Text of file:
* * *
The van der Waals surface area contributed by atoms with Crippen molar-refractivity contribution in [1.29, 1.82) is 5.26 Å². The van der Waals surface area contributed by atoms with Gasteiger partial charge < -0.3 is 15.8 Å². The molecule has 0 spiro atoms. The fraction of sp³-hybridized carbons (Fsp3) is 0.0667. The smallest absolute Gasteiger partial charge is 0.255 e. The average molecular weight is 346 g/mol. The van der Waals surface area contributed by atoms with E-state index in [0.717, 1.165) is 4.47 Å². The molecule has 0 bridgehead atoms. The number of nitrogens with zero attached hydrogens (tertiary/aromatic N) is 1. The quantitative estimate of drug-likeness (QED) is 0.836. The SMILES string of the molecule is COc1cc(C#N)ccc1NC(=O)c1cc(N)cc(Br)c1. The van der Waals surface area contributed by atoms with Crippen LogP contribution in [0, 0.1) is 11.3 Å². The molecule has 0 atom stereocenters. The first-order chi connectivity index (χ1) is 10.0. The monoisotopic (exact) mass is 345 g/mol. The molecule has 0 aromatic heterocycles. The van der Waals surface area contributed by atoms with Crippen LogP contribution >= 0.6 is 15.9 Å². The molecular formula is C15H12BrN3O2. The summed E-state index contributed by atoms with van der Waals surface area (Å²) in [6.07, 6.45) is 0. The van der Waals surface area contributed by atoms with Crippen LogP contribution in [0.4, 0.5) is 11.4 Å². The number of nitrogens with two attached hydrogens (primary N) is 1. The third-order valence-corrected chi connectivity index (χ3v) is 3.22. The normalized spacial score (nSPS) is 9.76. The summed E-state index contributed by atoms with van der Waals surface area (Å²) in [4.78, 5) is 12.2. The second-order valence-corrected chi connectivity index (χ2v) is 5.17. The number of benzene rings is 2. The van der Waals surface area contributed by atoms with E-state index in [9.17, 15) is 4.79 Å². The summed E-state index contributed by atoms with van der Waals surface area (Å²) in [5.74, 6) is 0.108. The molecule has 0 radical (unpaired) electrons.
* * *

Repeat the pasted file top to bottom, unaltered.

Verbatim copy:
The van der Waals surface area contributed by atoms with Crippen molar-refractivity contribution in [1.29, 1.82) is 5.26 Å². The van der Waals surface area contributed by atoms with Gasteiger partial charge < -0.3 is 15.8 Å². The molecule has 0 spiro atoms. The fraction of sp³-hybridized carbons (Fsp3) is 0.0667. The smallest absolute Gasteiger partial charge is 0.255 e. The average molecular weight is 346 g/mol. The van der Waals surface area contributed by atoms with E-state index in [0.717, 1.165) is 4.47 Å². The molecule has 0 bridgehead atoms. The number of nitrogens with zero attached hydrogens (tertiary/aromatic N) is 1. The quantitative estimate of drug-likeness (QED) is 0.836. The SMILES string of the molecule is COc1cc(C#N)ccc1NC(=O)c1cc(N)cc(Br)c1. The van der Waals surface area contributed by atoms with Crippen LogP contribution in [0, 0.1) is 11.3 Å². The molecule has 0 atom stereocenters. The first-order chi connectivity index (χ1) is 10.0. The monoisotopic (exact) mass is 345 g/mol. The molecule has 0 aromatic heterocycles. The van der Waals surface area contributed by atoms with Crippen LogP contribution >= 0.6 is 15.9 Å². The molecular formula is C15H12BrN3O2. The summed E-state index contributed by atoms with van der Waals surface area (Å²) in [6.07, 6.45) is 0. The van der Waals surface area contributed by atoms with Crippen LogP contribution in [0.4, 0.5) is 11.4 Å². The number of nitrogens with two attached hydrogens (primary N) is 1. The third-order valence-corrected chi connectivity index (χ3v) is 3.22. The normalized spacial score (nSPS) is 9.76. The summed E-state index contributed by atoms with van der Waals surface area (Å²) in [4.78, 5) is 12.2. The second-order valence-corrected chi connectivity index (χ2v) is 5.17. The number of benzene rings is 2. The van der Waals surface area contributed by atoms with E-state index in [9.17, 15) is 4.79 Å². The summed E-state index contributed by atoms with van der Waals surface area (Å²) in [5.74, 6) is 0.108. The molecule has 0 radical (unpaired) electrons.